Remarkably, then, excess unassembled RPs negatively regulate the genes that encode for them through sequestration of their key transcriptional activator, Ifh1. Significantly, Ifh1 appears to be largely composed of intrinsically disordered domains (IDRs; http://original.disprot.org/metapredictor.php), a common feature of proteins capable of forming liquid–liquid phase separated condensates [78]. Although the nature and underlying mechanisms driving Ifh1 condensation are unknown, it is interesting to note that Ifh1 contains highly acidic regions that might promote its aggregation with basic IDRs of orphan RPs [79]. It will clearly be important to identify regions of Ifh1 required for its regulated condensation as well as the possible involvement of covalent modification (e.g. phosphorylation [80] and acetylation) in controlling this process.

This transcriptional arm of RASTR appears to be a highly adaptive response since most Hsf1 target genes encode for chaperones of proteasome components and the Ifh1 activator is quite specific for RPGs, whose products are responsible for generating the stress in the first place. It is worth pointing out here that RASTR is accompanied not only by reduced solubility of RPs and Ifh1, but by condensation of a significant number of additional proteins, many of which are involved in ribosome assembly and translation [44,75]. A schematic depiction of some of the key features of RASTR is presented in Figure 2.

The notion that RASTR operates even in unstressed rapidly growing cells follows from the observation that treatment of cells with cycloheximide provokes an opposite transcriptional response: up-regulation of RPGs and down-regulation of Hsf1 target genes, suggesting that even under these conditions Ifh1 activity is mildly suppressed and Hsf1 partially actived. In fact, RASTR itself requires ongoing protein synthesis and is attenuated by cycloheximide treatment or by specific reduction of RPG transcription by nuclear depletion of Ifh1, even in cells where ribosome assembly is simultaneously perturbed [44]. Remarkably, the cycloheximide-sensitive transcriptional response characteristic of RASTR is observed in other stress conditions, such as heat shock or TORC1 inhibition by rapamycin treatment [44]. This may be a consequence of the rapid inhibition of RNAPI activity and arrest in rRNA production under a wide variety of stress conditions, which may quickly lead to a spike in unassembled RPs, should their translation continue more or less unabated. The observation that RASTR is induced by different stresses not obviously associated with ribosome assembly raises the question of whether Ifh1 sequestration in dynamic condensates is the sole mechanism conferring rapid RPG down-regulation in response to stress. As mentioned above, Ifh1 is subject to extensive covalent modification, for example by CK2 phosphorylation, which influences its interaction with the Fhl1 FHA domain [37,42], and through acetylation by the SAGA-associated Gcn5 lysine acetyltransferase enzyme, which both stabilizes Ifh1 and acts to dampen its activation function following a glucose pulse [39,40]. Furthermore, PKA-dependent phosphorylation of Ifh1 acts to limit replicative lifespan with no apparent effect on RPG transcription rates [39]. Mutations that abrogate these and other modifications have yet to be tested explicitly for effects on rapid Ifh1 promoter release during stress.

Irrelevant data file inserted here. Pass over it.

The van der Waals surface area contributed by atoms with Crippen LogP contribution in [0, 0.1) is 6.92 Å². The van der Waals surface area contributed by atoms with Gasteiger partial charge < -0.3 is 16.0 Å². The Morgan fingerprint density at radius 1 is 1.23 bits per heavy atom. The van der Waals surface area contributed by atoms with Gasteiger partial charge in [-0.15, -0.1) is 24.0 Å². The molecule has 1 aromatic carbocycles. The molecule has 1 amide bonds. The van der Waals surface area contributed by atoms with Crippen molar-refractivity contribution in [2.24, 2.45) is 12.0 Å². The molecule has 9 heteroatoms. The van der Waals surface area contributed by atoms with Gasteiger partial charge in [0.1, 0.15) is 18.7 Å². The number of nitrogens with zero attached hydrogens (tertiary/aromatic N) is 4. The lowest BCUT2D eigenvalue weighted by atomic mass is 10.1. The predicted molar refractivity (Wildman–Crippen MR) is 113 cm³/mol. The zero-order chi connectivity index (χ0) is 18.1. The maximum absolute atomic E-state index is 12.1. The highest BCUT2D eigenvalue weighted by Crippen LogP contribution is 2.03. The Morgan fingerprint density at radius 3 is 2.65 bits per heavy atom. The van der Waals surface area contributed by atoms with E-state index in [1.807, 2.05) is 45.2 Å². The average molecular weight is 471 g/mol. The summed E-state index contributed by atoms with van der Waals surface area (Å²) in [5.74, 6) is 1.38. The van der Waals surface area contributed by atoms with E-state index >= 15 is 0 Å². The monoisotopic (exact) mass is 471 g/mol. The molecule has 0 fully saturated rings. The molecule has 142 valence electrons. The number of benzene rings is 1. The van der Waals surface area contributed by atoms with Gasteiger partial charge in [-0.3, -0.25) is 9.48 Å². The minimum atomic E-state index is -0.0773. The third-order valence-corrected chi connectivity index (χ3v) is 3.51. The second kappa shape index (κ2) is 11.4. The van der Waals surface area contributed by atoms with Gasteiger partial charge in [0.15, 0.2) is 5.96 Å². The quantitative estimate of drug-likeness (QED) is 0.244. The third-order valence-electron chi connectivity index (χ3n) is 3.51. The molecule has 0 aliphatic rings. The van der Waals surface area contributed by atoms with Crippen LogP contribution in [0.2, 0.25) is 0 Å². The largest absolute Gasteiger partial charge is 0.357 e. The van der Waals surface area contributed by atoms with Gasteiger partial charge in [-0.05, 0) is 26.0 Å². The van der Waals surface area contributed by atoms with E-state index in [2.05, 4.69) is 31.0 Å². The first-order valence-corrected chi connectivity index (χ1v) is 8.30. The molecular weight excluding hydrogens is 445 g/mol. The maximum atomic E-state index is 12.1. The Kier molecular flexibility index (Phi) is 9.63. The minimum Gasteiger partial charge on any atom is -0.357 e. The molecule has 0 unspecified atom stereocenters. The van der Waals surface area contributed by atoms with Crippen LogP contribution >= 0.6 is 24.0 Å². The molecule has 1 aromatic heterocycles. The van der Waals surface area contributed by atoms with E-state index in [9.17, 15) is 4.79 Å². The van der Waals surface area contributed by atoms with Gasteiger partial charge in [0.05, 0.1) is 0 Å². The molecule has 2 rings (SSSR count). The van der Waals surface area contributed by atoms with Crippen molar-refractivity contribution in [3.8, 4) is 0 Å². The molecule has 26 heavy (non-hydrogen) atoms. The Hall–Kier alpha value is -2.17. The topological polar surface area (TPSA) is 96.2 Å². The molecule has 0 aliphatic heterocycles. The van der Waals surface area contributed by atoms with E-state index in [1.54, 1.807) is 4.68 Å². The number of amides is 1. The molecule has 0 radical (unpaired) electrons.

We recently found [32] that proteotoxic stress (induced either by heat shock or perturbation of ribosome biogenesis by rapid topoisomerase depletion) also causes the release of Hmo1 from Category I RPG promoters. Whether this contributes to their down-regulation under these conditions is not yet known but would appear to be unlikely since Hmo1 is not released from these promoters following rapamycin treatment [32], which also causes their strong and rapid down-regulation. As predicted by the minimal or non-existent role of Ifh1 at Category III promoters, they are significantly less down-regulated by RASTR compared to both Category I and II genes. Interestingly, a large number of Category III RPs have known dedicated chaperones, [81] which would in principle reduce their need for transcriptional down-regulation.